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Indispensable: Recognizing & Rebranding the Work of Brazil’s Trash Recyclers
Published 05/09/2022 by Global Communities
By Roseli Bianchi and Lizzie Hickman
In Brazil, some low-income families make ends meet through recycling. However, the process is not as simple as sorting trash into neatly labeled green bins. Rather, ‘catadores de materiais recicláveis’ are informal waste pickers who spend long, back-breaking hours scouring the streets of their urban communities for discarded materials they can turn in for a profit.
“I raised my children by collecting,” says Pedra, who has worked as a waste picker, or recycler, for the past 20 years. “I was able to send my daughter to be trained as a chemical engineer with the money I made.”
Most municipalities in Brazil do not have official waste collection systems for recyclables, so catadores carry out a crucial public service for their communities. Even so, their labor remains largely unrecognized and undervalued. An estimated 800,000 trash recyclers collect 90 percent of Brazil’s recycled materials.
As members of the informal economy, recyclers work independently, without any organization or structure. What they gather often ends up being stored in their houses’ courtyards, putting the health of children and adults at risk. The hours are unforgiving, and the labor is difficult.
“Many people don’t have enough to eat and go out to collect,” says Pedra, who starts her day at 4 a.m. and returns home around 3 p.m. Carts used to carry found materials can weigh up to 600 pounds.
In October 2021, to improve recyclers’ living and working conditions in the city of Montenegro in Rio Grande do Sul, the John Deere Brazil Foundation, Biocitrus, Poker and Tanac companies teamed up to support Projeto Reciclar (“The Recycle Project”). Global Communities designed the project in partnership with community members and is responsible for its coordination and implementation.
“We are partners in Projeto Reciclar because we believe that we can support these families to have a more dignified life through their work,” says Alessandra Zalamena, Senior Internal Marketing Analyst at the Tanac company. “Recyclers do so much for our community that supporting this project is a way of giving back.”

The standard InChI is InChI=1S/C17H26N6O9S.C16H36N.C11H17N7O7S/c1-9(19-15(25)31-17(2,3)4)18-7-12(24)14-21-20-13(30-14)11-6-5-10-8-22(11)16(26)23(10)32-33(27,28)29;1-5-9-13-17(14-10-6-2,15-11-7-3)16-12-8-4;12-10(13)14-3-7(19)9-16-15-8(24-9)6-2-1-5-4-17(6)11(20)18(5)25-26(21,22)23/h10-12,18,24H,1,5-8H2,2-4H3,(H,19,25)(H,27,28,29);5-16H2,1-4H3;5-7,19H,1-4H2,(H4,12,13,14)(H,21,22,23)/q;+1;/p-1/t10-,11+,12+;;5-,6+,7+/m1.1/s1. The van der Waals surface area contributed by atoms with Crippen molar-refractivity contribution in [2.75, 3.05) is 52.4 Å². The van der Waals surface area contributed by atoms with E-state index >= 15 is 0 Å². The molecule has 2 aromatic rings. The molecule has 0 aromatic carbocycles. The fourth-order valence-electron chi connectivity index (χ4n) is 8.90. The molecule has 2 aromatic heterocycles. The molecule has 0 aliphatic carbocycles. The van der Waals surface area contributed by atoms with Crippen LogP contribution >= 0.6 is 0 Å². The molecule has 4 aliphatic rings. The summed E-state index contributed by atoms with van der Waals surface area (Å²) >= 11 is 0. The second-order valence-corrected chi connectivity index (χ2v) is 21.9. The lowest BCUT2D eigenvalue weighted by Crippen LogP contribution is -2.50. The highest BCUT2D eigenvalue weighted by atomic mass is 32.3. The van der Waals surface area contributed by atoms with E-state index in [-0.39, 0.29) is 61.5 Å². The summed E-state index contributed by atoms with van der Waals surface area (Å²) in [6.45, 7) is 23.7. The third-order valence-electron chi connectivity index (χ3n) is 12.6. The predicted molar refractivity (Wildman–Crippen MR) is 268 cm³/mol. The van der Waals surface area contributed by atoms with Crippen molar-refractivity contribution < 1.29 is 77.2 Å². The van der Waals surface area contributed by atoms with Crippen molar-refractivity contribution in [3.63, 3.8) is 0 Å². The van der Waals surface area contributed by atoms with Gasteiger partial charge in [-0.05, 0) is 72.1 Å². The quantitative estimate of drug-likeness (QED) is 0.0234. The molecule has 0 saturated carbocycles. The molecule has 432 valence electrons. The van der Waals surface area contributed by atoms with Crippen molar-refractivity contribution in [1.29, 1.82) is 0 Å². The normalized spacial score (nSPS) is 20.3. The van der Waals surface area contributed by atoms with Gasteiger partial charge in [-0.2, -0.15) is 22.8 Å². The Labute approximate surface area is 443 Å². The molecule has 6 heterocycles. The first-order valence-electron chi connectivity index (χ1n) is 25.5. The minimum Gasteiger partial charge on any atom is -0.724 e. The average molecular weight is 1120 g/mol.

Approximately 30 families that depend on recycling to survive are participating in Projeto Reciclar, which aims to support the socioeconomic development of trash recyclers while also addressing solid waste management and the circular economy in Montenegro.
Over the course of three phases, Global Communities and its partners are focused on organizing and training the recyclers to formally establish a cooperative they can eventually manage and sustain with public and private resources. Ultimately, the goal is to help professionalize their work and teach the recyclers how to operate in ways that will improve their health, safety and quality of life.
As part of phase one, Global Communities engaged recyclers, partners and the community to revitalize a green space in a neighborhood where many project participants live. More than 100 residents and volunteers from partner organizations, the local school and government worked together to collect 200 bags of garbage, plant 85 tree saplings and convert 20 used tires into flower gardens.
“Now, we all must take care of that space. What was made today is not meant to last just a day or a just a month, but rather, it is meant to last a lifetime, because it was an action for the community.”Pedra, Projeto Reciclar participant and recycler
Since the event, the community has continued to take care of the green space by watering trees and flowers that were planted and encouraging residents to throw away their trash. Recyclers have a vested interest in maintaining it, because they were involved in mapping, planning and executing the neighborhood improvement project from the beginning.
More recently, in partnership with the National Association of Trash Recyclers (ANCAT), the Projeto Reciclar team completed research on the production chain of recyclable materials in Montenegro. The main objective was to map where trash ends up in the city and if it is feasible to undertake a local recycling cooperative.
As part of the study, ANCAT researchers also held a focus group with recyclers to understand what their aspirations, desires and perspectives are regarding participation in a local cooperative. The results of the research will be used to plan future workshops with the recyclers.
Project participants also had an opportunity to visit the COOVIR cooperative in Viamão city, which serves as a model of success for trash recyclers in the region. This experience allowed them to see a structured cooperative in action and directly learn from its workers about the benefits and challenges of participating in a cooperative. Projeto Reciclar participants went back to their neighborhood full of ideas, plans and hopes for their future.
Seu Di has worked several different jobs but always seems to find his way back to collecting recyclable waste as a livelihood.
“I’m proud of what I do, because by collecting, I can support my family and it gives me the opportunity to keep my neighborhood, city and planet clean,” Seu Di says.
While Seu Di is proud of his work, he knows it is still stigmatized in his community and the improvements that have already been made through the project are giving him newfound motivation.
“Participating in Projeto Reciclar is giving new meaning to our work,” he says. “The project is providing the neighborhood’s collectors with an opportunity to change our lives for the better. I have hope our collective will succeed.”
This content is part of Future Forward, a thought leadership and storytelling series on how Global Communities is driving change to save lives, advance equity and secure strong futures. To learn more, visit globalcommunities.org/futureforward.